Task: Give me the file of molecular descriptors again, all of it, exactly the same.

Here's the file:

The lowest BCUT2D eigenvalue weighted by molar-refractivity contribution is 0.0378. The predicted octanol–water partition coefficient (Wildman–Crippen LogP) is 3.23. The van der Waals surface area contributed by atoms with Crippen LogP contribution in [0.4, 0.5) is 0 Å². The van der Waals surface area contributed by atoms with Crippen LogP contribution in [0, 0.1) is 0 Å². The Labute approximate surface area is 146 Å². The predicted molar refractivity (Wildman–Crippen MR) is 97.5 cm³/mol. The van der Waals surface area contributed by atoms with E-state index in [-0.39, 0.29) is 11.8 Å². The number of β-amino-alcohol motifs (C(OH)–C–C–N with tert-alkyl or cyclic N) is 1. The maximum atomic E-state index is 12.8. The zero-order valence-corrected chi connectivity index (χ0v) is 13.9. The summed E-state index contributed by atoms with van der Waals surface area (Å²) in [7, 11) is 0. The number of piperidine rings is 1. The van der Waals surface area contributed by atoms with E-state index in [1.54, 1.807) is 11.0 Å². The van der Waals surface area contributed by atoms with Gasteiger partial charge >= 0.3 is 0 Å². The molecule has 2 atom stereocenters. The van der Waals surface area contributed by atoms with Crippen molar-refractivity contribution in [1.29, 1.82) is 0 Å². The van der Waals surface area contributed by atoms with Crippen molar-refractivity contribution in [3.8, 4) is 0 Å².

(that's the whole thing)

The lowest BCUT2D eigenvalue weighted by molar-refractivity contribution is 0.0378. The predicted octanol–water partition coefficient (Wildman–Crippen LogP) is 3.23. The van der Waals surface area contributed by atoms with Crippen LogP contribution in [0.4, 0.5) is 0 Å². The van der Waals surface area contributed by atoms with Crippen LogP contribution in [0, 0.1) is 0 Å². The Labute approximate surface area is 146 Å². The predicted molar refractivity (Wildman–Crippen MR) is 97.5 cm³/mol. The van der Waals surface area contributed by atoms with E-state index in [-0.39, 0.29) is 11.8 Å². The number of β-amino-alcohol motifs (C(OH)–C–C–N with tert-alkyl or cyclic N) is 1. The maximum atomic E-state index is 12.8. The zero-order valence-corrected chi connectivity index (χ0v) is 13.9. The summed E-state index contributed by atoms with van der Waals surface area (Å²) in [7, 11) is 0. The number of piperidine rings is 1. The van der Waals surface area contributed by atoms with E-state index in [1.54, 1.807) is 11.0 Å². The van der Waals surface area contributed by atoms with Gasteiger partial charge >= 0.3 is 0 Å². The molecule has 2 atom stereocenters. The van der Waals surface area contributed by atoms with Crippen molar-refractivity contribution in [1.29, 1.82) is 0 Å². The van der Waals surface area contributed by atoms with Crippen molar-refractivity contribution in [3.8, 4) is 0 Å².